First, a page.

“SMEs would have the strong intelligence of the market in the space they play in and the business astuteness they have makes them highly capable of delivering excellent service,” says Mbali Khumalo, business development manager: Micro Focus at Axiz, adding that the two companies jointly run an SME programme. “The size of the business gives them an advantage to be nimble enough to dedicate efforts and focus on delivering strong solutions and excellent service for our customers.”
But there are limits as well. SMEs struggle with market interactions, legal assistance, activations and other barriers. These can be overcome with the support of larger players. Axiz and Micro Focus, says Khumalo, have been pursuing such a relationship since May last year when they launched their SME programme.
“For most, access to the market is a challenge and having strong brands such as Axiz and Micro Focus assists them in this regard,” Khumalo says. “Through understanding their strategy, we are able to advise and assist on building a solid go-to-market strategy with the SMEs.”
The programme was launched in collaboration with SITA, its focus on SMEs helping modernise the state. But the programme also found traction in the private sector. What began with six potential SME partners is, at its anniversary, 15 strong and growing. Partners are helped with recruitment and training, as well as tackling the above-mentioned barriers.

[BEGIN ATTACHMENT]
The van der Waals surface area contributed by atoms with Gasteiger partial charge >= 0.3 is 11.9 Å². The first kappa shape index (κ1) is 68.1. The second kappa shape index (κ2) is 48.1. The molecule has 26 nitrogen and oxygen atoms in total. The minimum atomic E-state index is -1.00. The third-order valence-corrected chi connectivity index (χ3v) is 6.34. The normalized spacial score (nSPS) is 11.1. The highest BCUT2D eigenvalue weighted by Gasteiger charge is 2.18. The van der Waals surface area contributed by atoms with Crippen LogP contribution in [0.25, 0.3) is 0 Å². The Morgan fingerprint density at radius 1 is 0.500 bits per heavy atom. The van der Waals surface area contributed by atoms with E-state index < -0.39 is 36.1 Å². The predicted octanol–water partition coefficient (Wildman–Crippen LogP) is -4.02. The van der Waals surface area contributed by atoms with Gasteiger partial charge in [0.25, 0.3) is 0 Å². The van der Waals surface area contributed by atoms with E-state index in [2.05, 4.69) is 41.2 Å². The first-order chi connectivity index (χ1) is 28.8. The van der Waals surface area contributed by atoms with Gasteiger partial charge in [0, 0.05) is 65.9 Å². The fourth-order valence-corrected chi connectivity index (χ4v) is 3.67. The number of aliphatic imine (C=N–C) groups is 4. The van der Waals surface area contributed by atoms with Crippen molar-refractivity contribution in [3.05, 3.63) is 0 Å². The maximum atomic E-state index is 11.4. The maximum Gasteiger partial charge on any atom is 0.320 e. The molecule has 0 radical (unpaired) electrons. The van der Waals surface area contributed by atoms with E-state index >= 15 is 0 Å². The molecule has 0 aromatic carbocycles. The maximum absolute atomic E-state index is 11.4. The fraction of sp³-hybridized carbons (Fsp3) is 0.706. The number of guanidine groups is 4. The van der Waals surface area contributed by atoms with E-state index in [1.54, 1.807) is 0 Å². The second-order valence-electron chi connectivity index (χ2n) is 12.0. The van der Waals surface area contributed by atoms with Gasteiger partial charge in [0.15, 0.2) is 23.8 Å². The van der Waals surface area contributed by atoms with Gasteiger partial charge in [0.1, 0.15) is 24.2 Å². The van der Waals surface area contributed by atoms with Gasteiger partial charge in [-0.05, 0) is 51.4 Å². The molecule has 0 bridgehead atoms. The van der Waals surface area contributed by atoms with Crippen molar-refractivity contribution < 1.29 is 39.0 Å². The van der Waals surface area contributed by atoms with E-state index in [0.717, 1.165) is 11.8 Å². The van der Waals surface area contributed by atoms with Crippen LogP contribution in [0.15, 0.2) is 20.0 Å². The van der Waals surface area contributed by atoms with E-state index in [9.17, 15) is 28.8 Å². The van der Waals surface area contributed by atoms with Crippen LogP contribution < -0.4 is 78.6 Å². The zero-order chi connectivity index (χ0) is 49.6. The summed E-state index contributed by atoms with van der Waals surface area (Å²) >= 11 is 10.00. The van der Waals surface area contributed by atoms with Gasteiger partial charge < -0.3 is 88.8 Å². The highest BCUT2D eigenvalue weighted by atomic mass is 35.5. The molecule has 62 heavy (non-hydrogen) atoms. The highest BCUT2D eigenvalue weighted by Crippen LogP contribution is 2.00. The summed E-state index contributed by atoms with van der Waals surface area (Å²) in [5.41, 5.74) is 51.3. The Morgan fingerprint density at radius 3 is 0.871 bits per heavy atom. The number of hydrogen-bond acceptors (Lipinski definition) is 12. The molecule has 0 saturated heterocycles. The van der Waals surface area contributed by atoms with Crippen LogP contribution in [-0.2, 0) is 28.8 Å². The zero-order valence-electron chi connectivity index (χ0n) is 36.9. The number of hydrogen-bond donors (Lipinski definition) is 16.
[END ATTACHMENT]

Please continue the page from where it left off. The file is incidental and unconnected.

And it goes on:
This was the clear purpose of the programme from the start, says Gary De Menezes, Micro Focus’ Country GM – Africa.
“I don’t think I’ve yet seen a sustainable SME programme – prior to launching this programme – and when I say sustainable, I mean one that actually delivers value to the customers from the SME partners,” De Menezes says. “Not one that derives value from procuring BBBEE points from SME partners. We took a different slant.”
That such a programme came into being was, he adds, because Micro Focus needed it. He says that since the vendor acquired HP Enterprise, the complexity of its products and solutions have skyrocketed. This is an issue affecting many vendors and solution integrators. As such, the programme is definitely not just about ticking boxes. It’s a strategic imperative: the market’s ability to offer and consume emerging technologies relies heavily on SMEs, particularly in a market as strained for skills and graduate pipelines as South Africa.